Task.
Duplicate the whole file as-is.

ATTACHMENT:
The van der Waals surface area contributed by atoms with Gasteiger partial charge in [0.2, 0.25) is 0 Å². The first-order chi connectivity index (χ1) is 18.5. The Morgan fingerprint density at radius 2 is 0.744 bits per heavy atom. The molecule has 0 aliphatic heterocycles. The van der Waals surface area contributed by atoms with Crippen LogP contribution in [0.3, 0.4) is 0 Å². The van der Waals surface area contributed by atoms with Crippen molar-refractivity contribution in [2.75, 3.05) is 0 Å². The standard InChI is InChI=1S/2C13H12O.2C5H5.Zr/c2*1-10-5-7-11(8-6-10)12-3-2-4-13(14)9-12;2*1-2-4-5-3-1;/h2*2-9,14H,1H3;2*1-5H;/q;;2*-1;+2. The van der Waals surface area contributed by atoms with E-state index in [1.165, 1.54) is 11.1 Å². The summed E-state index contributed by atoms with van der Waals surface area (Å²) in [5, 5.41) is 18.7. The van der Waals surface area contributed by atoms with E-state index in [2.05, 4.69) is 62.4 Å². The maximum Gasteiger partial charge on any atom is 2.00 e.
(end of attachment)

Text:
The van der Waals surface area contributed by atoms with Gasteiger partial charge in [0.2, 0.25) is 0 Å². The first-order chi connectivity index (χ1) is 18.5. The Morgan fingerprint density at radius 2 is 0.744 bits per heavy atom. The molecule has 0 aliphatic heterocycles. The van der Waals surface area contributed by atoms with Crippen LogP contribution in [0.3, 0.4) is 0 Å². The van der Waals surface area contributed by atoms with Crippen molar-refractivity contribution in [2.75, 3.05) is 0 Å². The standard InChI is InChI=1S/2C13H12O.2C5H5.Zr/c2*1-10-5-7-11(8-6-10)12-3-2-4-13(14)9-12;2*1-2-4-5-3-1;/h2*2-9,14H,1H3;2*1-5H;/q;;2*-1;+2. The van der Waals surface area contributed by atoms with E-state index in [1.165, 1.54) is 11.1 Å². The summed E-state index contributed by atoms with van der Waals surface area (Å²) in [5, 5.41) is 18.7. The van der Waals surface area contributed by atoms with E-state index in [2.05, 4.69) is 62.4 Å². The maximum Gasteiger partial charge on any atom is 2.00 e.